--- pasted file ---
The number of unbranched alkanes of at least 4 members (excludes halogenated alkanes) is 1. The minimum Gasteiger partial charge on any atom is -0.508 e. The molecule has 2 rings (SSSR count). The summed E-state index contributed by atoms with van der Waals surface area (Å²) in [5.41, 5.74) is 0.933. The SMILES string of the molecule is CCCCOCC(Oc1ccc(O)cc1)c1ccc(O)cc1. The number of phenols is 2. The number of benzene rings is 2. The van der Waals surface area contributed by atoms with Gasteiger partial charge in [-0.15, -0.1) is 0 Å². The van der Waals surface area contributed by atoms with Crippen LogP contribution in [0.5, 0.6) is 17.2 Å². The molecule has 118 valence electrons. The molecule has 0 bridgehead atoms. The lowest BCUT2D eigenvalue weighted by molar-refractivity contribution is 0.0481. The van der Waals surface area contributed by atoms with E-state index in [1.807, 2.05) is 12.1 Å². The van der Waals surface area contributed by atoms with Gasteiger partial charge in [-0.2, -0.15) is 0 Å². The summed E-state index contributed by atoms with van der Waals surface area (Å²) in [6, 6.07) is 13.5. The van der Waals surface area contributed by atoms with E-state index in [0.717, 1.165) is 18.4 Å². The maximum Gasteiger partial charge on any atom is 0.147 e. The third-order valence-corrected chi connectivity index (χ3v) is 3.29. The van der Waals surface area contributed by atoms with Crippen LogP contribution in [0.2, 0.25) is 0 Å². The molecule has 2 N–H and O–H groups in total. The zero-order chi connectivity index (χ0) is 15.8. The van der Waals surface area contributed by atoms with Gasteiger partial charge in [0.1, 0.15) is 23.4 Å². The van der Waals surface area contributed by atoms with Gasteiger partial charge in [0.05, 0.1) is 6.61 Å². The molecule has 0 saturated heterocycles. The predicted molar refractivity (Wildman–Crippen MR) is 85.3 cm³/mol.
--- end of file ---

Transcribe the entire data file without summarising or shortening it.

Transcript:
The number of unbranched alkanes of at least 4 members (excludes halogenated alkanes) is 1. The minimum Gasteiger partial charge on any atom is -0.508 e. The molecule has 2 rings (SSSR count). The summed E-state index contributed by atoms with van der Waals surface area (Å²) in [5.41, 5.74) is 0.933. The SMILES string of the molecule is CCCCOCC(Oc1ccc(O)cc1)c1ccc(O)cc1. The number of phenols is 2. The number of benzene rings is 2. The van der Waals surface area contributed by atoms with Gasteiger partial charge in [-0.15, -0.1) is 0 Å². The van der Waals surface area contributed by atoms with Crippen LogP contribution in [0.5, 0.6) is 17.2 Å². The molecule has 118 valence electrons. The molecule has 0 bridgehead atoms. The lowest BCUT2D eigenvalue weighted by molar-refractivity contribution is 0.0481. The van der Waals surface area contributed by atoms with E-state index in [1.807, 2.05) is 12.1 Å². The van der Waals surface area contributed by atoms with Gasteiger partial charge in [-0.2, -0.15) is 0 Å². The summed E-state index contributed by atoms with van der Waals surface area (Å²) in [6, 6.07) is 13.5. The van der Waals surface area contributed by atoms with E-state index in [0.717, 1.165) is 18.4 Å². The maximum Gasteiger partial charge on any atom is 0.147 e. The third-order valence-corrected chi connectivity index (χ3v) is 3.29. The van der Waals surface area contributed by atoms with Crippen LogP contribution in [0.2, 0.25) is 0 Å². The molecule has 2 N–H and O–H groups in total. The zero-order chi connectivity index (χ0) is 15.8. The van der Waals surface area contributed by atoms with Gasteiger partial charge in [0.1, 0.15) is 23.4 Å². The van der Waals surface area contributed by atoms with Gasteiger partial charge in [0.05, 0.1) is 6.61 Å². The molecule has 0 saturated heterocycles. The predicted molar refractivity (Wildman–Crippen MR) is 85.3 cm³/mol.